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Conversion Optimisation

Conversion optimisation was born out with the rapid growth in online marketing. As customers started trusting online sources to buy their products, there was a rush among the online vendors to gain the trust of more and more customers. Many websites witnessed massive growth in the number of visitors, but still, the ratio of these visitors turning out to be a potential customer was very low. 

As a result, companies started investing in converting visitors to customers. This coined the term “Conversion Optimisation”. A straight forward definition of conversion optimisation is: optimising a website using various factors like geographical, demographic, behavioural etc. so that more and more customers get converted as a lead. On a broad scale, conversion optimisation can be divided into four major parts. These are:

  • Impressions
  • Click through
  • Landing page
  • Call to action

Generally, the conversion is calculated as the total percentage of visitors clicking on the call to action button to the total number of visitors coming to the landing page. This situation can be easily understood with the help of an inverted funnel having four partitions. Each partition represents one phase of conversion. The funnel has a wide mouth at the top, which is the total number of impression or the number of visitors coming to a landing page. The lowest part of the funnel (narrowest) is the total number of clicks on the final step or call to action. The diagram on this page explains this in more details.

Though many companies start analysing customer behaviour from landing page, it is advisable to start the observation from either the landing pages or at least the clicks.

Facts about conversion optimisation


According to a survey, about 48% of the companies worldwide believe in customer journey analysis to improve online conversion. This analysis focuses on the steps or webpages which a visitor travels from the time he lands on the website to the time he goes off. Various tools like Google Analytics is very useful in tracking customer behaviour and can really help an organisation to determine the problem on the website.

Split Testing 

A/B testing is another very effective method to analyse online conversion of a website. In such an analysis, customers are shown a different version of the landing page (or even the subsequent pages). By studying customer behaviour on a different form of the same page, a company can decide the best type of webpage which can give more conversion.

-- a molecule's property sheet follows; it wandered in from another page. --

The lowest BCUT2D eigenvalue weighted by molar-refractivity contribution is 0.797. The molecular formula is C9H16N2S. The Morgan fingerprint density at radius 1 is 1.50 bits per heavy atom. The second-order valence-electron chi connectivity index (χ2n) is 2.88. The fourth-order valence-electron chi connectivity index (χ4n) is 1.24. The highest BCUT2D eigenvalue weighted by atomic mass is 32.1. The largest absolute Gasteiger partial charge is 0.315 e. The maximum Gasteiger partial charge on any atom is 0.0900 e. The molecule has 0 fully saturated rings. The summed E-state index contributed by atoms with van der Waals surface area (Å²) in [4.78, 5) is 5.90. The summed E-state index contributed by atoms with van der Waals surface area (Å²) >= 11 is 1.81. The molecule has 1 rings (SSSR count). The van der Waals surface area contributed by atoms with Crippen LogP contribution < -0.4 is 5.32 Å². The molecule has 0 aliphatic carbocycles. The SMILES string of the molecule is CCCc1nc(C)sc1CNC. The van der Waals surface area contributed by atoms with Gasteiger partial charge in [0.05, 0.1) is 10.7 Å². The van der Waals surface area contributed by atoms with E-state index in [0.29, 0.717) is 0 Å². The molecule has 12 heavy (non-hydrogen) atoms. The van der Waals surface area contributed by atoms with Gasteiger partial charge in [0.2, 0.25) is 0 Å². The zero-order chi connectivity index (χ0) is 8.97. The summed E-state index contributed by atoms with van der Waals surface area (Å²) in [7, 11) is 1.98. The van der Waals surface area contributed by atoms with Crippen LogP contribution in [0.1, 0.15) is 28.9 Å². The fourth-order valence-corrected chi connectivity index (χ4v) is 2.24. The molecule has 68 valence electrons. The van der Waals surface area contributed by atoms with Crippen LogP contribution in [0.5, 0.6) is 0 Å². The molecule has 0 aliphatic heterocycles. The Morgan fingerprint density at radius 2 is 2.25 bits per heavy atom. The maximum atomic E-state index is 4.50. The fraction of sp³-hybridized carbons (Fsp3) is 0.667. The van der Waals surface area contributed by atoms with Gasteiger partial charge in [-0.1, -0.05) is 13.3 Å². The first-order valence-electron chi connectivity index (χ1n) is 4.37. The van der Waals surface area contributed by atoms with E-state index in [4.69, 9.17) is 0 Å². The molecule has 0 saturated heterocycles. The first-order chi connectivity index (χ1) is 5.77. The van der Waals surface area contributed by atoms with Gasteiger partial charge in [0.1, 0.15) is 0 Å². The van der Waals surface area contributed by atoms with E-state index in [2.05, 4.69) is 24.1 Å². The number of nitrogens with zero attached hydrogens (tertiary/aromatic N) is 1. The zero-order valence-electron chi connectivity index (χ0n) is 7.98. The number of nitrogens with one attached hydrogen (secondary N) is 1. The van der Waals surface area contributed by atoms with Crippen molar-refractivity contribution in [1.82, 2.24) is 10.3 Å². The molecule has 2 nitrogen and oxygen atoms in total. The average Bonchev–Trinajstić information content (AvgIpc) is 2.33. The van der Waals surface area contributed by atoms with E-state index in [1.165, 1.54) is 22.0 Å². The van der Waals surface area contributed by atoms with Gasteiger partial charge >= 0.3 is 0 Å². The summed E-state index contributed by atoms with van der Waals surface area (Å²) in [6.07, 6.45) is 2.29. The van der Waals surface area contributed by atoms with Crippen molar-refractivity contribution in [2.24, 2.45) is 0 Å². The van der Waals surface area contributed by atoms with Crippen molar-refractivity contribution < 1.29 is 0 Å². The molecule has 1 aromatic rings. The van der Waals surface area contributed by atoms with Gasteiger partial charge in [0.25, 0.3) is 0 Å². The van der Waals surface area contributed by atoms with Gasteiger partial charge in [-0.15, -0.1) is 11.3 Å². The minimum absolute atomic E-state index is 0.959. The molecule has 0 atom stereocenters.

User Voice

Online surveys and customer feedback also helps to carry out steps needed for the conversion. Surveys or feedbacks help to know the behaviour of a customer and hence can give you enough data to carry out with conversion improvement. Various methods to collect such data are, having surveys on blogs, feedback forms, phone surveys etc. The most significant advantage of such studies is that you can straight away ask customers about anything which your competitor has and appeals to customers. Having such broad data can be useful as it can be applied in many similar industries.


Companies use numerous factors to divide their group of customers. Out of these demographic, geographic and behavioural are the most widely used factors. According to a survey, about one-third of the companies strictly use at least one of these three factors to frame their conversion path.

As conversion optimisation is not a very old concept, getting qualified professional to carry out analysis, is really tough for companies. 

According to a survey, about 40% of the companies who do undertake conversion optimisation gave up due to the unavailability of quailed professionals. 

Only 60% of companies working on online conversion optimisation have dedicated resources. 

In the last few years, many organisations have emerged with service to carry out optimisation work for other companies. But they are costly, and according to a survey, about 39% of the companies do not have sufficient budget to outsource their conversion optimisation.

Anton Psak



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